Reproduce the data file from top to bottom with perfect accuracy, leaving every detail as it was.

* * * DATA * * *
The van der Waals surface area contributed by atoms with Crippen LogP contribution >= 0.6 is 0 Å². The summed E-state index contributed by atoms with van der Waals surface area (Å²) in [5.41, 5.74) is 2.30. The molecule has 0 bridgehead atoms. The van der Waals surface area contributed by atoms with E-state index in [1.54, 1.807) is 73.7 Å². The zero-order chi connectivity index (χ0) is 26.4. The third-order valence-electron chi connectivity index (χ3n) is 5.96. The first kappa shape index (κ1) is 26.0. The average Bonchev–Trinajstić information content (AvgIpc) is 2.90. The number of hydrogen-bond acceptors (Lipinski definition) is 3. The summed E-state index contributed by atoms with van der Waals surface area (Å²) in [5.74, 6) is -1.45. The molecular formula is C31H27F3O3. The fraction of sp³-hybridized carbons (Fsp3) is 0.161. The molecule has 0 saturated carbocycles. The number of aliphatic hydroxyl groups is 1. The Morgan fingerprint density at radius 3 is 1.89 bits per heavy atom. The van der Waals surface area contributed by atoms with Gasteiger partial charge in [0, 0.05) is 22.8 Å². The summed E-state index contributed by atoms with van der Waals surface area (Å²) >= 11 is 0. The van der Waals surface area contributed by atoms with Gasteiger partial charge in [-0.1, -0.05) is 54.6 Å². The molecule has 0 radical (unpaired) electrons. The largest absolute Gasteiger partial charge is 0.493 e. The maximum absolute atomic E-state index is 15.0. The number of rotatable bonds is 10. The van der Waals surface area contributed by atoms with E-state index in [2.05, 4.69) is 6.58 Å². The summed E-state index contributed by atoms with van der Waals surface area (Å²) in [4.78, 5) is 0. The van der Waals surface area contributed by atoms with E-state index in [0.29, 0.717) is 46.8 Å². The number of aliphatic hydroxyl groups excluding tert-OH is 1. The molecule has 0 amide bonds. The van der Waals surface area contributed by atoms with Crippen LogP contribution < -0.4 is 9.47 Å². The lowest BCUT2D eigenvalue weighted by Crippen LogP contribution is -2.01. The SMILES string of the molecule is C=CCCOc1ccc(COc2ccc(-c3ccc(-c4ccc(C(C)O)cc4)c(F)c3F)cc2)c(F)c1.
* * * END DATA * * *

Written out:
The van der Waals surface area contributed by atoms with Crippen LogP contribution >= 0.6 is 0 Å². The summed E-state index contributed by atoms with van der Waals surface area (Å²) in [5.41, 5.74) is 2.30. The molecule has 0 bridgehead atoms. The van der Waals surface area contributed by atoms with E-state index in [1.54, 1.807) is 73.7 Å². The zero-order chi connectivity index (χ0) is 26.4. The third-order valence-electron chi connectivity index (χ3n) is 5.96. The first kappa shape index (κ1) is 26.0. The average Bonchev–Trinajstić information content (AvgIpc) is 2.90. The number of hydrogen-bond acceptors (Lipinski definition) is 3. The summed E-state index contributed by atoms with van der Waals surface area (Å²) in [5.74, 6) is -1.45. The molecular formula is C31H27F3O3. The fraction of sp³-hybridized carbons (Fsp3) is 0.161. The molecule has 0 saturated carbocycles. The number of aliphatic hydroxyl groups is 1. The Morgan fingerprint density at radius 3 is 1.89 bits per heavy atom. The van der Waals surface area contributed by atoms with Gasteiger partial charge in [0, 0.05) is 22.8 Å². The summed E-state index contributed by atoms with van der Waals surface area (Å²) >= 11 is 0. The van der Waals surface area contributed by atoms with Gasteiger partial charge in [-0.1, -0.05) is 54.6 Å². The molecule has 0 radical (unpaired) electrons. The largest absolute Gasteiger partial charge is 0.493 e. The maximum absolute atomic E-state index is 15.0. The number of rotatable bonds is 10. The van der Waals surface area contributed by atoms with E-state index in [2.05, 4.69) is 6.58 Å². The summed E-state index contributed by atoms with van der Waals surface area (Å²) in [4.78, 5) is 0. The van der Waals surface area contributed by atoms with E-state index in [0.29, 0.717) is 46.8 Å². The number of aliphatic hydroxyl groups excluding tert-OH is 1. The molecule has 0 amide bonds. The van der Waals surface area contributed by atoms with Crippen LogP contribution < -0.4 is 9.47 Å². The lowest BCUT2D eigenvalue weighted by Crippen LogP contribution is -2.01. The SMILES string of the molecule is C=CCCOc1ccc(COc2ccc(-c3ccc(-c4ccc(C(C)O)cc4)c(F)c3F)cc2)c(F)c1.